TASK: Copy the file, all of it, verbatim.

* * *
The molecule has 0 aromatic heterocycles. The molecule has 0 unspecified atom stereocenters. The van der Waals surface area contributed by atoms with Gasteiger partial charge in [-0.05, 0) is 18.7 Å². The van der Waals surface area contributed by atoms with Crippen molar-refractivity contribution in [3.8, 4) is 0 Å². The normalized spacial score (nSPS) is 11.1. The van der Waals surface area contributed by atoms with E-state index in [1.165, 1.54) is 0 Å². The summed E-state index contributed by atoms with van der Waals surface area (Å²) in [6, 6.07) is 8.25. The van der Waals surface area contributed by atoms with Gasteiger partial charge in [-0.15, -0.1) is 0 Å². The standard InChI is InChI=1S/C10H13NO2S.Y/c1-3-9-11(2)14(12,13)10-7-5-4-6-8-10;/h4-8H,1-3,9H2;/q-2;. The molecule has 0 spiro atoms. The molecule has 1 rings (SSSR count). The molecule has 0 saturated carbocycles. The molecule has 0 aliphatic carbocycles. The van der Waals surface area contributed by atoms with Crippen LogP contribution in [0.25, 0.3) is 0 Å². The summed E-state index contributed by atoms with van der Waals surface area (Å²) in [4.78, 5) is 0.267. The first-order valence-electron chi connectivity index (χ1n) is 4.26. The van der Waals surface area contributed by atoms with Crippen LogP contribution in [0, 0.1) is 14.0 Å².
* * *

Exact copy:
The molecule has 0 aromatic heterocycles. The molecule has 0 unspecified atom stereocenters. The van der Waals surface area contributed by atoms with Gasteiger partial charge in [-0.05, 0) is 18.7 Å². The van der Waals surface area contributed by atoms with Crippen molar-refractivity contribution in [3.8, 4) is 0 Å². The normalized spacial score (nSPS) is 11.1. The van der Waals surface area contributed by atoms with E-state index in [1.165, 1.54) is 0 Å². The summed E-state index contributed by atoms with van der Waals surface area (Å²) in [6, 6.07) is 8.25. The van der Waals surface area contributed by atoms with Gasteiger partial charge in [-0.15, -0.1) is 0 Å². The standard InChI is InChI=1S/C10H13NO2S.Y/c1-3-9-11(2)14(12,13)10-7-5-4-6-8-10;/h4-8H,1-3,9H2;/q-2;. The molecule has 0 spiro atoms. The molecule has 1 rings (SSSR count). The molecule has 0 saturated carbocycles. The molecule has 0 aliphatic carbocycles. The van der Waals surface area contributed by atoms with Crippen LogP contribution in [0.25, 0.3) is 0 Å². The summed E-state index contributed by atoms with van der Waals surface area (Å²) in [4.78, 5) is 0.267. The first-order valence-electron chi connectivity index (χ1n) is 4.26. The van der Waals surface area contributed by atoms with Crippen LogP contribution in [0, 0.1) is 14.0 Å².